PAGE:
Inspector general: Zinke used taxpayer-funded travel for his wife

Interior Secretary Ryan Zinke violated department travel policies by bringing his family members in government-owned vehicles, the agency’s internal watchdog concluded on Thursday.

The Interior Department’s inspector general (OIG) found in a new report that Zinke and his wife Lolita brought a Park Police security detail on a vacation, costing more than $25,000, though there was no policy prohibiting it.

Despite a policy stating that people not engaged in government business cannot ride in Interior vehicles, “we found that Secretary Zinke’s wife and other family members had occasionally ridden with him in government vehicles,” OIG investigators said in a their report late Thursday.

The report said that despite the prohibition, the Interior solicitor’s office approved Zinke’s family’s travel “on a case-by-case basis.”

OIG investigators also found that Zinke had asked Interior employees to designate Lolita Zinke as a volunteer for the agency, which would allow her to travel in official vehicles without approval or reimbursement.

Zinke decided against the appointment due to the “optics,” but denied that it was to get around travel rules, OIG said.

The OIG report came the same day that Interior denied that the Trump administration planned to install a political appointee from the Department of Housing and Urban Development to oversee the inspector general’s office. HUD Secretary Ben Carson had previously said that the appointee, Suzanne Israel Tufts, would be the new acting inspector general at Interior, which would effectively demote Mary Kendall, the current highest-ranking employee in the watchdog office.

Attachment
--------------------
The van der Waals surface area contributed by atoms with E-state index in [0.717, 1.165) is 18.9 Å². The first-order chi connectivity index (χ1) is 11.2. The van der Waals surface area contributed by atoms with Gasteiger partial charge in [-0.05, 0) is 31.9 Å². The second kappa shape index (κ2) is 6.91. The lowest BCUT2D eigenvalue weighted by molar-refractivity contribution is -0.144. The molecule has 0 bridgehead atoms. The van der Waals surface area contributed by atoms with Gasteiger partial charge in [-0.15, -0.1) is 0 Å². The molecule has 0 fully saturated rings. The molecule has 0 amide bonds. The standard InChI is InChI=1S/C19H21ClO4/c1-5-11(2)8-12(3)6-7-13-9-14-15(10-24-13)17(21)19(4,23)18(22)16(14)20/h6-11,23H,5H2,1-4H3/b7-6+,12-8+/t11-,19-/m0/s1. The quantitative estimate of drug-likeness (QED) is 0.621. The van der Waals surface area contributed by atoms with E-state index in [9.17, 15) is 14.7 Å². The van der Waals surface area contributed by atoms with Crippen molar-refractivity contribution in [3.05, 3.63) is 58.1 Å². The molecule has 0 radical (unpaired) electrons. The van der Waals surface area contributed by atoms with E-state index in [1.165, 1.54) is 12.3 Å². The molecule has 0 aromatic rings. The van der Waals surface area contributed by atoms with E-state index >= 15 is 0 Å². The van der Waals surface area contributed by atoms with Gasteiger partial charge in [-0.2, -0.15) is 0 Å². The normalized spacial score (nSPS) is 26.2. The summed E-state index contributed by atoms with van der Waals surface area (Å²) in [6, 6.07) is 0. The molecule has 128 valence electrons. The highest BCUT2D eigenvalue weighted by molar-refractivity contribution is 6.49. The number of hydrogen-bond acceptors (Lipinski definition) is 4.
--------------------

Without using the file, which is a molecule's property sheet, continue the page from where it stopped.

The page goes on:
Interior spokeswoman Heather Swift framed the Thursday report as an exoneration.

“The Inspector General report proves what we have known all along: the secretary follows all relevant laws and regulations and that all of his travel was reviewed and approved by career ethics officials and solicitors prior to travel,” she said.

“Additionally, the secretary received the same exact legal advice from the solicitors as previous secretaries and he acted consistently. The report even said so.”

After investigators started looking into the issue, Interior changed the travel policy to allow family members on official trips.

In the four official trips that investigators probed, Lolita Zinke and another family member reimbursed Interior for the costs of her travel.

Interior said an unidentified person in the solicitor’s office approved the family travel, despite knowing that internal policies prohibited it.

“She explained that other DOI employees could use personal vehicles for government travel, but because Secretary Zinke had a security detail that used government vehicles, he did not have that option. She said she generally deferred to a secretary’s security detail to decide who should be allowed in the vehicles,” the report said, paraphrasing the solicitor’s office employee.

In addition, Zinke brought a number of non-government travelers on a National Park Service boat for a trip to California’s Channel Islands. Interior designated them as “stakeholders,” meaning they did not have to reimburse the agency for travel.

Two of those travelers had hosted a fundraiser for Zinke’s congressional campaign in 2014, and the family of one used to own property on one of the Channel Islands, investigators said, facts that ethics officials were not aware of prior to the trip.

[The Hill]

Trump says ‘who cares’ after Warren takes DNA test, denies $1 million offer

President Donald Trump claims he “didn’t say” that he would pay $1 million to Democratic Sen. Elizabeth Warren for taking DNA test to review her Native American heritage, after she released the results of one on Monday morning.

“Who cares?” Trump said when asked about the DNA test. When pressed on the once-promised $1 million payment, Trump responded: “I didn’t say that. You better read it again.”

In fact, Trump did promise $1 million, during a July rally, but only if the test showed she was “an Indian.”

At a rally in July, Trump said: “And we will say, ‘I will give you a million dollars, paid for by Trump, to your favorite charity if you take the test and it shows you’re an Indian … we’ll see what she does. I have a feeling she will say no but we will hold it for the debates.”

Warren has released the results of a DNA analysis showing she has distant Native American ancestry in an apparent attempt to pre-empt further questions and attacks should she run for president in 2020.